My rating: 4 of 5 stars
Thank you, Bloomsbury Publishing Plc, for sending me an ARC of this book (via NetGalley) in exchange for an honest review.
If I do not return, it is only because not one but two worlds conspired to stop me. —X
The Edge of Everything was one of the most emotionally shocking novels I’ve read this year. It was like reading Heartless and It Ends with Us all over again. Trust me, booknerds; Please do not let the cute and fluffy cover fool you. I heartily applaud Jeff Giles (and the publisher) for thinking of such a deceptive cover.
I approached this novel thinking that it was going to be a typical YA contemporary, so my expectations were low at worst and realistic at best. Now that I’ve finally finished it, I feel utterly foolish. In contrast to its light and beautiful cover, The Edge of Everything features a very dark, fantastical story. In fact, it could even be described as a thriller because it is one of those books that keep you on the edge of your seat as you constantly worry about the safety of the characters.
From the get-go, I want you to know that The Edge of Everything has a love story reminiscent of Romeo and Juliet. Most of the plot revolves around how Zoe and X desperately struggle to be together. However, their story is actually unique because X happens to be a paranormal bounty hunter, which in this context is tantamount to our modern Grim Reaper. X comes from a hellish place called the Lowlands, and he is tasked to collect the souls of unpunished criminals. For years, X has been resigned to his fate as a “killer,” but everything changes when he falls in love with Zoe. Sadly, the melody of their relationship is anything but perfect because it has a harmony of deadly repercussions. In totality, I enjoyed the plot of this book because it was delightfully suspenseful.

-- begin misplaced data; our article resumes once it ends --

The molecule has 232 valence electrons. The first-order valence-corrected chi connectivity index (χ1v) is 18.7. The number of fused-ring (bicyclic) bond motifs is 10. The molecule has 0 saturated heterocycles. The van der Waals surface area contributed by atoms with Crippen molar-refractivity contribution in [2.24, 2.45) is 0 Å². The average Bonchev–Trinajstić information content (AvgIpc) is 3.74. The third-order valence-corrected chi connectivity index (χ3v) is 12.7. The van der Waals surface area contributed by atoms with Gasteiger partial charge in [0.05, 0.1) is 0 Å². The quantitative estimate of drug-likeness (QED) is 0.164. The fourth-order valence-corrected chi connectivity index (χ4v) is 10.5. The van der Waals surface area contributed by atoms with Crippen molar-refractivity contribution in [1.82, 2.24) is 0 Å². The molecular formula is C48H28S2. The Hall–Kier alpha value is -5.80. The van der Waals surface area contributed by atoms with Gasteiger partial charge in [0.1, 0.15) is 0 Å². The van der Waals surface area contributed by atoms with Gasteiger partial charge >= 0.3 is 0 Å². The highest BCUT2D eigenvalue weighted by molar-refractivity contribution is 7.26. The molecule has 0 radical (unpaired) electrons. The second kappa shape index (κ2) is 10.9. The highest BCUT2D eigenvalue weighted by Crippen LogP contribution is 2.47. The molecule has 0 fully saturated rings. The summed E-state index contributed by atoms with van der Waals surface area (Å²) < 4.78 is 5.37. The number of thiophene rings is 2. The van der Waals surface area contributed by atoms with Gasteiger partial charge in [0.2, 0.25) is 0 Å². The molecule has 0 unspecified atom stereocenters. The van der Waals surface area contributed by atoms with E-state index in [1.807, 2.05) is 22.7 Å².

I found The Edge of Everything to be very intriguing because its characters were almost deliberately flawed. For instance, Zoe and X were aware of the dangers of their relationship, but they were too stubborn and selfish to break up. Also, both of them had a distinct distaste for obeying figures of authority. I felt so bad for Zoe’s mother and brother, whose lives were shattered as collateral damage. Gleaning upon this, there were both character development and “character reduction” in this book. Zoe and X’s romance made them braver and compassionate, but it simultaneously made them more apathetic towards the needs of others. Consequently, I did not have any favorite character in this book.
Nevertheless, I must say that I admired Zoe’s relationship with her brother Jonah, who had ADHD. Jonah had a very eccentric, naughty, and clingy personality, and I liked how Zoe was openly affectionate with him. She was usually sensitive to his needs, doing her best to meet them although it required her to go out of her comfort zone. I especially loved how she endearingly called him “bug.” Overall, I am glad that Jeff Giles was able to delicately explore such a unique connection between siblings.
The second issue/problem I had with this book was the instalove. Ugh, I honestly could not fathom the speed of Zoe and X’s relationship. Or better yet, I cannot comprehend the idea of love at first sight. Even though it was eventually explained why Zoe and X fell for each other, I could not help but feel skeptical and disappointed. I lack experience in romance, yet I certainly would not immediately fall in love with someone who saved my life or made me realize my personal worth.
In the end, I assure you that The Edge of Everything is thankfully not overhyped. I’m excited for others to read it next year because I desperately need someone with whom I could share my feels. This book was mildly heartbreaking. I actually expected it to be a stand-alone novel, but the cliffhanger of an ending suggests otherwise. Also, an article on Entertainment Weekly says that Jeff Giles sold his work as a series. Thus, I am a very happy fanboy. ^_^
*The featured image was contributed by Dessa Mae Jacobe (@dessatopia)